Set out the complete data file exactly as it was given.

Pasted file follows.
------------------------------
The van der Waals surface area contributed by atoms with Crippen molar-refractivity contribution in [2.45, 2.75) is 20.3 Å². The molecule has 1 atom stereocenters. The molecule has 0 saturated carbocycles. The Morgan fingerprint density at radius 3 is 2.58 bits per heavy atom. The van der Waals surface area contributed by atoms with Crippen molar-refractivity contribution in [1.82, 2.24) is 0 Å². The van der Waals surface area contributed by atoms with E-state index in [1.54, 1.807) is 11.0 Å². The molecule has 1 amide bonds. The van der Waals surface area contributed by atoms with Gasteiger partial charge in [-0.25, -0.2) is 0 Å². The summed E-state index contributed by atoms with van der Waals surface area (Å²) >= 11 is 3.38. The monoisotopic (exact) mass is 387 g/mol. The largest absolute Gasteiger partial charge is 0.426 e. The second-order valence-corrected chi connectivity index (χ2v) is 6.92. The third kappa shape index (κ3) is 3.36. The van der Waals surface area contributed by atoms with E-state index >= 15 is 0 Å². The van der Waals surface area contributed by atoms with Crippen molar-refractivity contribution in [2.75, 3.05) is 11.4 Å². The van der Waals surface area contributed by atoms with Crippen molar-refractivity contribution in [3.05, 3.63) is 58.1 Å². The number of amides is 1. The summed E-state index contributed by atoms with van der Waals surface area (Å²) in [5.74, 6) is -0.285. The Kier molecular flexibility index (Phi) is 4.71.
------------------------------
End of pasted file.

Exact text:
The van der Waals surface area contributed by atoms with Crippen molar-refractivity contribution in [2.45, 2.75) is 20.3 Å². The molecule has 1 atom stereocenters. The molecule has 0 saturated carbocycles. The Morgan fingerprint density at radius 3 is 2.58 bits per heavy atom. The van der Waals surface area contributed by atoms with Crippen molar-refractivity contribution in [1.82, 2.24) is 0 Å². The van der Waals surface area contributed by atoms with E-state index in [1.54, 1.807) is 11.0 Å². The molecule has 1 amide bonds. The van der Waals surface area contributed by atoms with Gasteiger partial charge in [-0.25, -0.2) is 0 Å². The summed E-state index contributed by atoms with van der Waals surface area (Å²) >= 11 is 3.38. The monoisotopic (exact) mass is 387 g/mol. The largest absolute Gasteiger partial charge is 0.426 e. The second-order valence-corrected chi connectivity index (χ2v) is 6.92. The third kappa shape index (κ3) is 3.36. The van der Waals surface area contributed by atoms with E-state index >= 15 is 0 Å². The van der Waals surface area contributed by atoms with Crippen molar-refractivity contribution in [2.75, 3.05) is 11.4 Å². The van der Waals surface area contributed by atoms with Crippen molar-refractivity contribution in [3.05, 3.63) is 58.1 Å². The number of amides is 1. The summed E-state index contributed by atoms with van der Waals surface area (Å²) in [5.74, 6) is -0.285. The Kier molecular flexibility index (Phi) is 4.71.